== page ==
Usually sometime in late February on early March, a flock of Robins will descend upon the tree and in the course of a day or so will eat every last one of those berries. The iconic image of a Robin pulling a worm from the lawn is still too far in the future to do these early birds much good!   The birds that return the earliest will be able to claim the best nesting sites, but part of the price is scarce food supplies until worms and insects are readily available.  No doubt, in the naked light of yet another late winter cold snap in New England, this fruit will help keep dozens of birds from starvation. It reminds me of the old addage about not wasting food in the summer because some winter day it will taste mighty fine!

Its February 23rd, 31 degrees outside and the robins are back! I can’t wait for spring, but for now I need to tend the fires.         Adam

Bee schools and fstops

Bee schools and  fstops.

Last night was the first evening of the bee school sponsored by the Eastern CT Beekeepers Assn. Members of ECBA spend various amounts of time  planning and preparing for the four nights of class. My involvement as President of the club consists of oversight of the entire process as well as presenting several segments of the classes. Therefore, I get a lot of the limelight and each year my job becomes easier as now all I  have to do is slightly modify last years presentation to reflect changes in beekeeping practice.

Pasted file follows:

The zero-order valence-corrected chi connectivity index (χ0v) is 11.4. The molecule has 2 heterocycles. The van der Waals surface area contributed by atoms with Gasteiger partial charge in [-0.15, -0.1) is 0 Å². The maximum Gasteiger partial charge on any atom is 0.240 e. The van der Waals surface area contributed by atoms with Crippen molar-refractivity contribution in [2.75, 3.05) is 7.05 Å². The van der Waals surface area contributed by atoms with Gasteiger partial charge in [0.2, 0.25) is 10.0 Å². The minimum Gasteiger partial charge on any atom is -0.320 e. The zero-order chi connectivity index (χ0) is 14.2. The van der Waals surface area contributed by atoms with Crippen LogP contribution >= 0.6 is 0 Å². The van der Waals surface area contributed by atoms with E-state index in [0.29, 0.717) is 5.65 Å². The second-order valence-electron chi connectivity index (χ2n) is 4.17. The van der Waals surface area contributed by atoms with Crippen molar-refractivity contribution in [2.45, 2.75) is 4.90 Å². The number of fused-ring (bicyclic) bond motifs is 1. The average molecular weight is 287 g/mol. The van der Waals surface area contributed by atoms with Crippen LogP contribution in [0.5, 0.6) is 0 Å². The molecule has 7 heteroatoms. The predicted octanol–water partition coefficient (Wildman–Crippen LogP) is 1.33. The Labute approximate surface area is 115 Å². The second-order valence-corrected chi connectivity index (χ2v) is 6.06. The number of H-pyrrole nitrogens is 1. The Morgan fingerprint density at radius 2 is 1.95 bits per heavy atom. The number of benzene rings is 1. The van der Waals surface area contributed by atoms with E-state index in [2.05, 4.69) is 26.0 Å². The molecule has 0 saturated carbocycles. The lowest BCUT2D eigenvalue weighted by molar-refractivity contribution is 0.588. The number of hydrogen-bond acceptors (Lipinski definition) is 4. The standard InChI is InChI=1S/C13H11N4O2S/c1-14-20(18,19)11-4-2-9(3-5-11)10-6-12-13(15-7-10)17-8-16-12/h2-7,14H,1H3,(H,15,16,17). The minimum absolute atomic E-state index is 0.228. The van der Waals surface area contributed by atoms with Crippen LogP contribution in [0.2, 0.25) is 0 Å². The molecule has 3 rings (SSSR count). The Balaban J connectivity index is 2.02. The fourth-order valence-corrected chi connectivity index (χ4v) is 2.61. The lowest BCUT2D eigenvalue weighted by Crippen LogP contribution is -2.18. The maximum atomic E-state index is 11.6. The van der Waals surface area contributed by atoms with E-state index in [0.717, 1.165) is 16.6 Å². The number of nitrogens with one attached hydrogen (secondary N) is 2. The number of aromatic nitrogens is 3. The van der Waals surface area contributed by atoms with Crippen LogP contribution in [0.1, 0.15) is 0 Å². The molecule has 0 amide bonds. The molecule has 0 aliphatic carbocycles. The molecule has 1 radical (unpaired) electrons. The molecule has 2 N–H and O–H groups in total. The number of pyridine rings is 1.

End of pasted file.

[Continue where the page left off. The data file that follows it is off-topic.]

The real work  is performed by the soldiers of the group, the members who agonize over  how many students to plan for, print and assemble the notebooks, order reference books, register students, haul all the materials to and from class, account for the money, update membership data, bake cookies, buy supplies, make coffee, make more coffee, usher students to the last available seats, find more chairs and on and on!

Then there are the fellow instructors who plan and present their class segments. Each one updating hand outs, hauling in their stuff, showing students how to hold a hammer and nails etc. Two of them have a background as professional instructors while we other two are carpenters. The one thing we  have in common is that we all have a passion for beekeeping and a desire to share this with other people.